While some clients head out for cruises or the sun in the winter, a growing number choose the slopes. Snowboarding has been growing in popularity as well. Once or twice a year, we receive a call from a client who has been injured while skiing and wonders if there is a potential lawsuit. Unlike car accidents, there is usually one party involved-the skier-who takes an assumed risk when he skis. Sometimes there is the reckless behavior of another skier or snowboarder or there is a faulty lift, tow-line, or other facility-linked defects. More often than not, it is just the risk of the sport itself. Most people assume that ski injuries result in broken bones and are surprised to find that concussions and serious brain trauma are the most common injury suffered by skiers.
In recent years, there have been countless stories involving celebrities who have fallen or collided while skiing and been killed or seriously injured by severe brain trauma. These are the stories that make headline news. Emergency room physicians have more reports of the common folk sustaining concussions or other serious head trauma while skiing- in fact, according to the Eastern Association for the Surgery of Trauma the number of ski-related brain trauma injuries is “alarming.
This study sparked a debate as to whether or not it was better or more dangerous to wear a ski helmet while skiing or snowboarding.
Researchers from the department of sport sciences at the University of Innsbruck set out to determine whether wearing a helmet increased skier’s willingness to take risks, whereupon helmets may actually decrease safety on the slopes.
They found the opposite. In fact, the more experienced the skier, the more likely they were to wear a helmet. In addition they found that helmets reduce the risk of serious head injury by as much as 60 percent. Still, a surprising number of safety experts and snow sports enthusiasts remain convinced that helmets did not reduce overall risk.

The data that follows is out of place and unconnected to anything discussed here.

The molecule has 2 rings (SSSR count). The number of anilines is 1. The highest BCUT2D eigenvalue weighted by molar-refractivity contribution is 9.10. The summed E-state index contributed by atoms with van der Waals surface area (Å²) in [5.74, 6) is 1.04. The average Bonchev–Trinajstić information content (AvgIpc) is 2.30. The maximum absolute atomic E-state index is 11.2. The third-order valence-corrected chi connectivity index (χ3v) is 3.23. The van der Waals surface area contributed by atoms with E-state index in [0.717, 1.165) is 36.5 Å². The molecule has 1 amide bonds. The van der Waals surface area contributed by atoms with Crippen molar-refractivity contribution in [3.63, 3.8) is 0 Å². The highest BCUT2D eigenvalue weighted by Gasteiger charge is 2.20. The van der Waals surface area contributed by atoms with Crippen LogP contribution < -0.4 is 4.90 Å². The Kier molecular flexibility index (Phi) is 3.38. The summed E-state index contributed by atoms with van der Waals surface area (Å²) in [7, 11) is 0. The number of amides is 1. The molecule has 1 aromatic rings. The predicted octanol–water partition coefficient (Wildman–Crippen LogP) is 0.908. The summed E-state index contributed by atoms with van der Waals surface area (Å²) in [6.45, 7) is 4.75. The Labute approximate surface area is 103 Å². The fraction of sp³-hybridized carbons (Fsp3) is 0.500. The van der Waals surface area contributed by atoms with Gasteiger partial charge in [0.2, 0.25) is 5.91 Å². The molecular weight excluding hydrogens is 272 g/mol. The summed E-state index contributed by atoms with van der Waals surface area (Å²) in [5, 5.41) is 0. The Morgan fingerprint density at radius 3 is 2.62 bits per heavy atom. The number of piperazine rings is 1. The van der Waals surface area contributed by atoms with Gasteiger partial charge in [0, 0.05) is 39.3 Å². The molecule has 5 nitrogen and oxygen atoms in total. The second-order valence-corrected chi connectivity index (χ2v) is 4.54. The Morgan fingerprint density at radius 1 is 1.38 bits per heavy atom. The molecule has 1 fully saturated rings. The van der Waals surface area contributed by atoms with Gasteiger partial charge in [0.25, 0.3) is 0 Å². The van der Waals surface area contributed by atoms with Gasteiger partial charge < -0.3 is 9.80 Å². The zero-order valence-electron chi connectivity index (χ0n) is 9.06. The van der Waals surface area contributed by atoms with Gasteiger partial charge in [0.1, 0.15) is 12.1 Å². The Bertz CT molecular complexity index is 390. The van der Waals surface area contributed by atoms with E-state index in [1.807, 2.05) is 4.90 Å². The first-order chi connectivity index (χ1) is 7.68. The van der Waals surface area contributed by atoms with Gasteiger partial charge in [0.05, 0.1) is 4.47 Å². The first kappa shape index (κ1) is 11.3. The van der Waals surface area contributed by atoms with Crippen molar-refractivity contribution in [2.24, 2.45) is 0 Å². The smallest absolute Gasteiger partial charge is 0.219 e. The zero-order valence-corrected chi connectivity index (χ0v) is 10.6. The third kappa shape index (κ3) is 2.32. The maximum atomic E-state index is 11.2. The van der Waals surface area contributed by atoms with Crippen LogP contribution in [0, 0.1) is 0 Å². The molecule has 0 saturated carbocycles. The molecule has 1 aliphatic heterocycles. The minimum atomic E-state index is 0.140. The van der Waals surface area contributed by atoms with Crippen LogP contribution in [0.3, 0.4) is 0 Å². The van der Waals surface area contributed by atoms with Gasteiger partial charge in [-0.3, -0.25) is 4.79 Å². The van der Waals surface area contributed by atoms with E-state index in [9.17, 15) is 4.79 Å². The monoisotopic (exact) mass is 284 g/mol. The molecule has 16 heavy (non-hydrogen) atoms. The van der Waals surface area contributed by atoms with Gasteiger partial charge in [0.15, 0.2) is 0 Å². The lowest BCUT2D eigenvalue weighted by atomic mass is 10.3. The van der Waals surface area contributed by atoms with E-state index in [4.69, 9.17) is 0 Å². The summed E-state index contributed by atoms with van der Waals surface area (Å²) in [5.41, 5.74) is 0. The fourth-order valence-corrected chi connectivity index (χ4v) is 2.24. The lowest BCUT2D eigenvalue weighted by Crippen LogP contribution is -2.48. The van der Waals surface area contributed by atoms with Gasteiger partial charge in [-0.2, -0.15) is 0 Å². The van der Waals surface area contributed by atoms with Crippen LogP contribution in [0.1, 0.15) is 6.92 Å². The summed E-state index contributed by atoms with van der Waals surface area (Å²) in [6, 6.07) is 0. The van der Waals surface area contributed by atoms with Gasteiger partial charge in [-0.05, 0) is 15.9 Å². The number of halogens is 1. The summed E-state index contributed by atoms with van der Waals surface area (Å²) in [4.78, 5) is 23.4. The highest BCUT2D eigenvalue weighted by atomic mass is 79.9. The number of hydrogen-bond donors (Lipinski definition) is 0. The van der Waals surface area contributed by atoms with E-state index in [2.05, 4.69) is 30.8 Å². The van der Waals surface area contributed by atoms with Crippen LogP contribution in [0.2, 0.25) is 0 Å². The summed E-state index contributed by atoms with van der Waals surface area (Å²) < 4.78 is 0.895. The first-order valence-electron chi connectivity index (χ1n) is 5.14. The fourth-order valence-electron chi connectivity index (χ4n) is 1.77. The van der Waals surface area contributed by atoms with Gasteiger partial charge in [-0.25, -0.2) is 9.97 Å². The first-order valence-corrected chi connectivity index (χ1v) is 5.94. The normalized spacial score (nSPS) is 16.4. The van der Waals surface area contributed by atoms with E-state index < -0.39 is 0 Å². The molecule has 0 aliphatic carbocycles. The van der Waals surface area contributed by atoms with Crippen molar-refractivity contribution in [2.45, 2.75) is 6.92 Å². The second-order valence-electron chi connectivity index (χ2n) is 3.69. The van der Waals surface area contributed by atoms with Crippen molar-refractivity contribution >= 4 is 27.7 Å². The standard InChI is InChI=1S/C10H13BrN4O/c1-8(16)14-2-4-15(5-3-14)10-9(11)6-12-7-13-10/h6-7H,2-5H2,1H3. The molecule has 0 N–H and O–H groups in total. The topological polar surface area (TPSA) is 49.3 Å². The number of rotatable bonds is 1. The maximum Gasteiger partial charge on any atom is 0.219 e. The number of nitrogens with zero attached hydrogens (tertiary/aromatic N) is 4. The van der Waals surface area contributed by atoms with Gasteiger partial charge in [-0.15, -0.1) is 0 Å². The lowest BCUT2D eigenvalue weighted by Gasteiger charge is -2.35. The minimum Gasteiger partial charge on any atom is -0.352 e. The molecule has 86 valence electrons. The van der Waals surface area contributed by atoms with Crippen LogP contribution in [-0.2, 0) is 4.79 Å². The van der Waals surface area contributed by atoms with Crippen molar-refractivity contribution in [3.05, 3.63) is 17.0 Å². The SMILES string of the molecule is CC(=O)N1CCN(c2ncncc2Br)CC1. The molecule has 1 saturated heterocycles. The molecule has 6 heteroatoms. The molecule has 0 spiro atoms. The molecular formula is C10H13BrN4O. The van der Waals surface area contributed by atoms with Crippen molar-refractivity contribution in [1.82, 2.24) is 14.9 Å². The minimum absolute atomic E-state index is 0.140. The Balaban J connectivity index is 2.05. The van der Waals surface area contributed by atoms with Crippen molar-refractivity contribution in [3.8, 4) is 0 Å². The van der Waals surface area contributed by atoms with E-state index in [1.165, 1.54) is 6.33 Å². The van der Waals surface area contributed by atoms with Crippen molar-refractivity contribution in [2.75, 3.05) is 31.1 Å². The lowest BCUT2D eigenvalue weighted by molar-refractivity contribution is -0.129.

A survey of ski patrollers from across the country found that 77 percent did not wear helmets because they worried that it would reduce peripheral vision, hearing and response times.
However, researchers brought snowboarders and skiers into the lab in 2011 to test this theory. They found that peripheral vision and reaction times were virtually unchanged when a helmet was worn as compared with wearing a hat. Goggles slightly reduced peripheral vision and response times but helmets had no significant effect.
Dr. Adil H. Haider, a trauma surgeon and associate professor of surgery at Johns Hopkins University in Baltimore states that the take-away form the growing body of science is unequivocal, “Helmets are safe. They don’t increase risk taking. And they protect against serious, even fatal head injuries. The Eastern Association for the Surgery of Trauma has issued a recommendation that “all recreational skiers and snowboarders should wear safety helmets,” making them the first medical group to on record advocation universal helmet use.
The lawyers at Grazian and Volpe have represented many clients who have sustained serious injury due to a head trauma. John Grazian is an avid skier who was convinced to wear a helmet three years ago after a client was severely injured in a ski accident and another lost his life. We advise all our clients to wear protective head gear whenever engaged in an activity that presents the potential of a fall or collision. Skiing and snowboarding presents serious risk of head trauma.
Remember, it is always better to remain safe and avoid injury, but if you can’t stay safe, stay with Grazian and Volpe, Chicago’s Leading Accident Lawyers for over 30 years.